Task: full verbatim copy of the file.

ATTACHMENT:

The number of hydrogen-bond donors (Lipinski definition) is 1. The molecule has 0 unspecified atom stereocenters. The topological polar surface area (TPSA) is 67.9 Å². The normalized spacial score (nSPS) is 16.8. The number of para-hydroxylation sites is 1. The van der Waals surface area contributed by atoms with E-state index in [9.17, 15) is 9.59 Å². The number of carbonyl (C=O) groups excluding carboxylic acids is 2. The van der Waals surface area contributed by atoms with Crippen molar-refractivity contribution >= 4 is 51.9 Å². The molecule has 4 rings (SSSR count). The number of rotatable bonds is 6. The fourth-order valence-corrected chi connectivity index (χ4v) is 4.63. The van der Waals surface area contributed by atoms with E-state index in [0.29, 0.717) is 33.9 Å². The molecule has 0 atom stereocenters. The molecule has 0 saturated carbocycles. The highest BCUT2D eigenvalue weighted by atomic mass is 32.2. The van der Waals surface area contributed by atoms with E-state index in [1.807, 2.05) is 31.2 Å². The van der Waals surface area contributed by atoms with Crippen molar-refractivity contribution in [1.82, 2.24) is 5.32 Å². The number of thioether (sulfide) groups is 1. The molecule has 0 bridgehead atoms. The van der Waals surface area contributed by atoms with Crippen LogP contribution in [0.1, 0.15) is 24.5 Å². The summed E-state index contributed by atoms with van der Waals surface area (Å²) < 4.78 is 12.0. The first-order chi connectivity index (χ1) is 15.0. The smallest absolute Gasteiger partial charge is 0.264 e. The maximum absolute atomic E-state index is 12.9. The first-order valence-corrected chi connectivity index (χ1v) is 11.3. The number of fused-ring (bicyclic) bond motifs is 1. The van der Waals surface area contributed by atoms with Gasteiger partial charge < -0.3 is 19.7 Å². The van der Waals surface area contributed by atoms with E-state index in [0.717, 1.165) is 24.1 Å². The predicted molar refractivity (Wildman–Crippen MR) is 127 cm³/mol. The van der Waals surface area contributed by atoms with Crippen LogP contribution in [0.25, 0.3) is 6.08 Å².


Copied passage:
The number of hydrogen-bond donors (Lipinski definition) is 1. The molecule has 0 unspecified atom stereocenters. The topological polar surface area (TPSA) is 67.9 Å². The normalized spacial score (nSPS) is 16.8. The number of para-hydroxylation sites is 1. The van der Waals surface area contributed by atoms with E-state index in [9.17, 15) is 9.59 Å². The number of carbonyl (C=O) groups excluding carboxylic acids is 2. The van der Waals surface area contributed by atoms with Crippen molar-refractivity contribution >= 4 is 51.9 Å². The molecule has 4 rings (SSSR count). The number of rotatable bonds is 6. The fourth-order valence-corrected chi connectivity index (χ4v) is 4.63. The van der Waals surface area contributed by atoms with E-state index in [0.29, 0.717) is 33.9 Å². The molecule has 0 atom stereocenters. The molecule has 0 saturated carbocycles. The highest BCUT2D eigenvalue weighted by atomic mass is 32.2. The van der Waals surface area contributed by atoms with E-state index in [1.807, 2.05) is 31.2 Å². The van der Waals surface area contributed by atoms with Crippen molar-refractivity contribution in [1.82, 2.24) is 5.32 Å². The number of thioether (sulfide) groups is 1. The molecule has 0 bridgehead atoms. The van der Waals surface area contributed by atoms with Crippen LogP contribution in [0.1, 0.15) is 24.5 Å². The summed E-state index contributed by atoms with van der Waals surface area (Å²) < 4.78 is 12.0. The first-order chi connectivity index (χ1) is 15.0. The smallest absolute Gasteiger partial charge is 0.264 e. The maximum absolute atomic E-state index is 12.9. The first-order valence-corrected chi connectivity index (χ1v) is 11.3. The number of fused-ring (bicyclic) bond motifs is 1. The van der Waals surface area contributed by atoms with Gasteiger partial charge < -0.3 is 19.7 Å². The van der Waals surface area contributed by atoms with E-state index in [0.717, 1.165) is 24.1 Å². The predicted molar refractivity (Wildman–Crippen MR) is 127 cm³/mol. The van der Waals surface area contributed by atoms with Crippen LogP contribution in [0.25, 0.3) is 6.08 Å².